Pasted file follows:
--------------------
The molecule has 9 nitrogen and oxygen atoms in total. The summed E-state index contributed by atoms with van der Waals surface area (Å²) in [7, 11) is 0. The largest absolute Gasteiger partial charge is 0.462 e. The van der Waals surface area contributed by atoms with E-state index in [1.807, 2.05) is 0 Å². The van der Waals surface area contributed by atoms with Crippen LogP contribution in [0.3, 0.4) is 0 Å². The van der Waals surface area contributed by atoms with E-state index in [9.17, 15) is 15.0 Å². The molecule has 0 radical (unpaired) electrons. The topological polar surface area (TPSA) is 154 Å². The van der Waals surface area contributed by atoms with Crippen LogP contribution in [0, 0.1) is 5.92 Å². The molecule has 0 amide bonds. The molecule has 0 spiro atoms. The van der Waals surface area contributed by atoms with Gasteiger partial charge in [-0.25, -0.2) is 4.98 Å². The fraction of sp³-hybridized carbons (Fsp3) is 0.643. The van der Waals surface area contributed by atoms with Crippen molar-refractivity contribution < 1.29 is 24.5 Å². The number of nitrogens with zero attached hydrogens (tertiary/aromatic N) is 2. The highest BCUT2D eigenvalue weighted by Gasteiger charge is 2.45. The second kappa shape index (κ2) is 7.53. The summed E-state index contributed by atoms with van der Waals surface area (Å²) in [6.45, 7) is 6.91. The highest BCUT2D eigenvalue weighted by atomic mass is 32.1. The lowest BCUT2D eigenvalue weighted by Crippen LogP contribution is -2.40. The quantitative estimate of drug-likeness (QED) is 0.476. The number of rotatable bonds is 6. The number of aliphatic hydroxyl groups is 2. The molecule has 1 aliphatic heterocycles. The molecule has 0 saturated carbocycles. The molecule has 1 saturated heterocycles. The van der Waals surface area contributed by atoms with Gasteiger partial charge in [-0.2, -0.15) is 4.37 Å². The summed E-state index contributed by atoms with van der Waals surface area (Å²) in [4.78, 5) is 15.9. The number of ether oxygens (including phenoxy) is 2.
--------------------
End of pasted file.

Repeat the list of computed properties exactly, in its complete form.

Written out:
The molecule has 9 nitrogen and oxygen atoms in total. The summed E-state index contributed by atoms with van der Waals surface area (Å²) in [7, 11) is 0. The largest absolute Gasteiger partial charge is 0.462 e. The van der Waals surface area contributed by atoms with E-state index in [1.807, 2.05) is 0 Å². The van der Waals surface area contributed by atoms with Crippen LogP contribution in [0.3, 0.4) is 0 Å². The van der Waals surface area contributed by atoms with E-state index in [9.17, 15) is 15.0 Å². The molecule has 0 radical (unpaired) electrons. The topological polar surface area (TPSA) is 154 Å². The van der Waals surface area contributed by atoms with Crippen LogP contribution in [0, 0.1) is 5.92 Å². The molecule has 0 amide bonds. The molecule has 0 spiro atoms. The van der Waals surface area contributed by atoms with Gasteiger partial charge in [-0.25, -0.2) is 4.98 Å². The fraction of sp³-hybridized carbons (Fsp3) is 0.643. The van der Waals surface area contributed by atoms with Crippen molar-refractivity contribution < 1.29 is 24.5 Å². The number of nitrogens with zero attached hydrogens (tertiary/aromatic N) is 2. The highest BCUT2D eigenvalue weighted by Gasteiger charge is 2.45. The second kappa shape index (κ2) is 7.53. The summed E-state index contributed by atoms with van der Waals surface area (Å²) in [6.45, 7) is 6.91. The highest BCUT2D eigenvalue weighted by atomic mass is 32.1. The lowest BCUT2D eigenvalue weighted by Crippen LogP contribution is -2.40. The quantitative estimate of drug-likeness (QED) is 0.476. The number of rotatable bonds is 6. The number of aliphatic hydroxyl groups is 2. The molecule has 1 aliphatic heterocycles. The molecule has 0 saturated carbocycles. The molecule has 1 saturated heterocycles. The van der Waals surface area contributed by atoms with Gasteiger partial charge in [-0.2, -0.15) is 4.37 Å². The summed E-state index contributed by atoms with van der Waals surface area (Å²) in [4.78, 5) is 15.9. The number of ether oxygens (including phenoxy) is 2.